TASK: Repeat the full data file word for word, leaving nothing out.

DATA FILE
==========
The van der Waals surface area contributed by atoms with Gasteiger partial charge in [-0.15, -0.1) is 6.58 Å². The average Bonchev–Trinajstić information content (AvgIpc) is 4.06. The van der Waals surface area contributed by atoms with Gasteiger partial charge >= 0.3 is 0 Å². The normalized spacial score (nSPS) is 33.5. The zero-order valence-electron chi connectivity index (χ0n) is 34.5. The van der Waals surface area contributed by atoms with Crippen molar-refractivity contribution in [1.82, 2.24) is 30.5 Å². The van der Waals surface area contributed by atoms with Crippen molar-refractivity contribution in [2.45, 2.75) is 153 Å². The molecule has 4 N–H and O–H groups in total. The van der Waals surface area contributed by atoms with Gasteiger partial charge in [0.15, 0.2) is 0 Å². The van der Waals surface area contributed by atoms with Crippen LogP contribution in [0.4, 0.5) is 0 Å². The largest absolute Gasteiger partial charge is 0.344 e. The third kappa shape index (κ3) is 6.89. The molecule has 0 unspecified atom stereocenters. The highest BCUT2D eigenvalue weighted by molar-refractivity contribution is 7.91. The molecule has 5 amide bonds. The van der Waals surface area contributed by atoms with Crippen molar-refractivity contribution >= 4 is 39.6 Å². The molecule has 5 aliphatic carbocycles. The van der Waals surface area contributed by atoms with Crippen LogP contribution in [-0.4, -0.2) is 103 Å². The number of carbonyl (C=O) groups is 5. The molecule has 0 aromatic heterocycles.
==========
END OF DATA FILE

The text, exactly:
The van der Waals surface area contributed by atoms with Gasteiger partial charge in [-0.15, -0.1) is 6.58 Å². The average Bonchev–Trinajstić information content (AvgIpc) is 4.06. The van der Waals surface area contributed by atoms with Gasteiger partial charge >= 0.3 is 0 Å². The normalized spacial score (nSPS) is 33.5. The zero-order valence-electron chi connectivity index (χ0n) is 34.5. The van der Waals surface area contributed by atoms with Crippen molar-refractivity contribution in [1.82, 2.24) is 30.5 Å². The van der Waals surface area contributed by atoms with Crippen molar-refractivity contribution in [2.45, 2.75) is 153 Å². The molecule has 4 N–H and O–H groups in total. The van der Waals surface area contributed by atoms with Gasteiger partial charge in [0.15, 0.2) is 0 Å². The van der Waals surface area contributed by atoms with Crippen LogP contribution in [0.4, 0.5) is 0 Å². The largest absolute Gasteiger partial charge is 0.344 e. The third kappa shape index (κ3) is 6.89. The molecule has 0 unspecified atom stereocenters. The highest BCUT2D eigenvalue weighted by molar-refractivity contribution is 7.91. The molecule has 5 amide bonds. The van der Waals surface area contributed by atoms with Crippen molar-refractivity contribution >= 4 is 39.6 Å². The molecule has 5 aliphatic carbocycles. The van der Waals surface area contributed by atoms with Crippen LogP contribution in [-0.4, -0.2) is 103 Å². The number of carbonyl (C=O) groups is 5. The molecule has 0 aromatic heterocycles.